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I know how many wine glasses I own. Before my guests arrive, I take a quick inventory to make sure there are enough for everyone coming. A simple task of evaluating your supply is easy. It’s a quick game of visuals, adding and evaluating based on numbers.

What if we took a moment to take stock of our own personal inventory of our life experiences? Little glimpses of our life story, noted as factual moments that we are able to claim as absolute.  A compiled list of moments, that no one may take authority over or attempt to refute, because its truth lies solely within you; and where only you have  permission to claim it.

What if, by sharing that moment with others,  an understanding into who you are is exposed, that perhaps may change someones perception of you, bringing about a deeper love and greater compassion for others? Consider the possibility of inspiring a succession of moments, set free to bring about whatever is needed through their release.

My sisters and I can talk about anything and everything.  We reminisce, regularly, the mutual memories that shaped our childhood.  We each, of course, have our own personal adaptation of the event, but never do we discard another’s perception, as there is always something new to discover from an old remembrance.

sisters

As with many  women, I struggle with contemplating whether anyone would be interested in listening to me ramble about my life experiences. Who cares what I think, anyways? We never truly know the measure of impact our stories have on others.  And this is part of  being a writer: we release our words (art) into the world, and allow them to reach whoever they need to reach, for that very moment, for that very reason, that even the author will never know. Yes, its vulnerable. Yes, its risky.

so, here’s in celebration of who I am:

  • munched on rhubarb stalks that grew wild along the front steps of our commune in Alaska
  • Walked to the outhouse every night with my sister, in the woods of Alaska. And oh yea, I was 3
  • sat at the very tip of the north jetty of Samoa Beach and experienced the immense power of the breaking waves
  • while living on the coast I learned to appreciate finding sand in everything
  • felt 3 earthquakes size 6.0 and higher within 24 hours
  • listened to the boisterous cackle of my grandmother laughter and wanting it as my own
  • hearing of Kurt Cobain death while playing tennis in PE, my senior year of high school
  • went on a wild road trip with my best friend to San Fransisco for an REM concert
  • pretending to be a woodland fairy while playing in the Redwood Forest
  • driving my first car down the highway and having the hood fly up in the windshield
  • cut off all my hair and dyed it blonde to start over in a new state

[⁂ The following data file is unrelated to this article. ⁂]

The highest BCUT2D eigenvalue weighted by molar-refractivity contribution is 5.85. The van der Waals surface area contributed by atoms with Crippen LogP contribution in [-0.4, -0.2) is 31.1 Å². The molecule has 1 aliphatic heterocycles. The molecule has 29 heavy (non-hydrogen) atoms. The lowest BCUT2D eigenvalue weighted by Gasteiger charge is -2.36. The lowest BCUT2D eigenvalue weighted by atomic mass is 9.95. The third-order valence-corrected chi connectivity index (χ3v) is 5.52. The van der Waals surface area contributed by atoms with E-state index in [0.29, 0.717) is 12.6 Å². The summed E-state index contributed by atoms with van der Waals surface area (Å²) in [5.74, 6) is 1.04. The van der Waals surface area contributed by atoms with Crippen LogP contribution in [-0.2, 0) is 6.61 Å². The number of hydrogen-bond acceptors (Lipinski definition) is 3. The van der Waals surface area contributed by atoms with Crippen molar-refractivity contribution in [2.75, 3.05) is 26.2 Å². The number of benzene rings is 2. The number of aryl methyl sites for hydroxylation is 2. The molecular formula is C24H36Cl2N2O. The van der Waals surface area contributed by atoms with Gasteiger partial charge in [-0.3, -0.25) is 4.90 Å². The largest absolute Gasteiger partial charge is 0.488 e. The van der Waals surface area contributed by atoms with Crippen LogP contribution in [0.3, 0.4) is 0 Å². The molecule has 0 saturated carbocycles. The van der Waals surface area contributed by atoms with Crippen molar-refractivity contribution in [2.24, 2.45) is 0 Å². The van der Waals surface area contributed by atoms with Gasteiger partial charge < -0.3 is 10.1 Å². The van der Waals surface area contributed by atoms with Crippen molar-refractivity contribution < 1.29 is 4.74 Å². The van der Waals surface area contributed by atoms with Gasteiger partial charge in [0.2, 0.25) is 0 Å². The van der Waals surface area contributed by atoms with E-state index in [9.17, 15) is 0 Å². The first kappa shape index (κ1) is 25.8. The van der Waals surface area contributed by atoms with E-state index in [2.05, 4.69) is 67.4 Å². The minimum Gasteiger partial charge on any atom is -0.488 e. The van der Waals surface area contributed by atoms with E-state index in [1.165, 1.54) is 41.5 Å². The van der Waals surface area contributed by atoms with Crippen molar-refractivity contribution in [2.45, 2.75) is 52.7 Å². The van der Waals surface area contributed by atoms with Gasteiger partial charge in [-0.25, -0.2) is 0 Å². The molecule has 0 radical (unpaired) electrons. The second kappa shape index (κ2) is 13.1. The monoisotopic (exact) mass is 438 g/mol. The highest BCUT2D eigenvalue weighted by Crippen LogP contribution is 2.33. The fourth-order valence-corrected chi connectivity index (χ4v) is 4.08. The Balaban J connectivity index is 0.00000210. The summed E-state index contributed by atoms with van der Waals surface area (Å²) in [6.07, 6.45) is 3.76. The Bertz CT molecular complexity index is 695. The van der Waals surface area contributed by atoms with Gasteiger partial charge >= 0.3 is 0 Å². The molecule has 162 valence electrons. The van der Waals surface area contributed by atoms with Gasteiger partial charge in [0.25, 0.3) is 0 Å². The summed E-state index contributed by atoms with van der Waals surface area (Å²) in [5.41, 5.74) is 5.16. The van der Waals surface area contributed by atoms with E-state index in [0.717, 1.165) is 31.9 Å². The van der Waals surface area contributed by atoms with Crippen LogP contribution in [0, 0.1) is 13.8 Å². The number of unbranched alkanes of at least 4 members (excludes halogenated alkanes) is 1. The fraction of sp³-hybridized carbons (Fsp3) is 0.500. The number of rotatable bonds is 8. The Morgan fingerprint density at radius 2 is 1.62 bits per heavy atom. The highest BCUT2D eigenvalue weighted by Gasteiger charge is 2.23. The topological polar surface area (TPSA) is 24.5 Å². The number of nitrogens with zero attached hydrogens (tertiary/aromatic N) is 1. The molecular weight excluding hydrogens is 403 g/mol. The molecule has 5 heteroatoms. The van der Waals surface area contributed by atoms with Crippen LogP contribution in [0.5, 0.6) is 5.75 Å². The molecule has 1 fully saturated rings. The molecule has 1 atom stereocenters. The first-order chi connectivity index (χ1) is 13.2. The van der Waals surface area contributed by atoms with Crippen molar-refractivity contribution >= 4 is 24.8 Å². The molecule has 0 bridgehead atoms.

• fell in love with the painful beauty of tattoos
  • mustered up the strength to flee an abusive relationship
  • took my 1 month old baby with me
  • discovered my love for Wonder Woman was in direct reflection to being a single mother
  • burned a womans hair off while putting in highlights
  • told a man I love him and he ran away
  • said “yes” on top of a boulder in Waldorf Canyon to the man who ran away
  • fell in love with 200 girls while teaching at a beauty school
  • arose a matriarch amidst my daughters fight with cancer
  • got out of a speeding ticket by my daughter exposing her bald head to the officer
  • discovered the  pure power of the only true hope
  • moved to the country
  • experienced the awe-inspiring, amazing beauty of natural birth
  • read Lioness Arising
  • found myself, while among my neighbor, nature
  • learned that having chickens is not glamorous
  • looked in the mirror and spoke “You are a writer”

As my life continues to unfold, so will this list of moments, each one adding value to the inventory of me. Perhaps you can identify with one or two, or maybe you cannot and so the words begin to cultivate a greater understanding of others.

I encourage you to write your own inventory, put it to paper and speak of the moments that you know.  The moments that are of importance to you, for whatever reasons, that they might become warm, encouraging inspiration for others. Feel free to comment with your own list, or blog it and post it below!

“Before I can tell my life what I want to do with it, I must listen to my life telling me who I am.” 
― Parker J. Palmer, Let Your Life Speak: Listening for the Voice of Vocation

M

 

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2 thoughts on “This I know

  1. Authenticity has been on my mind this week as well. We think we know who we are and then something happens to make you wonder “who am I really?” I’ll tell you one thing for sure. In my house, you may drink wine in a wine glass, a coffee mug or a red soho cup – whichever you find first when you go to pour yourself a glass. 🙂

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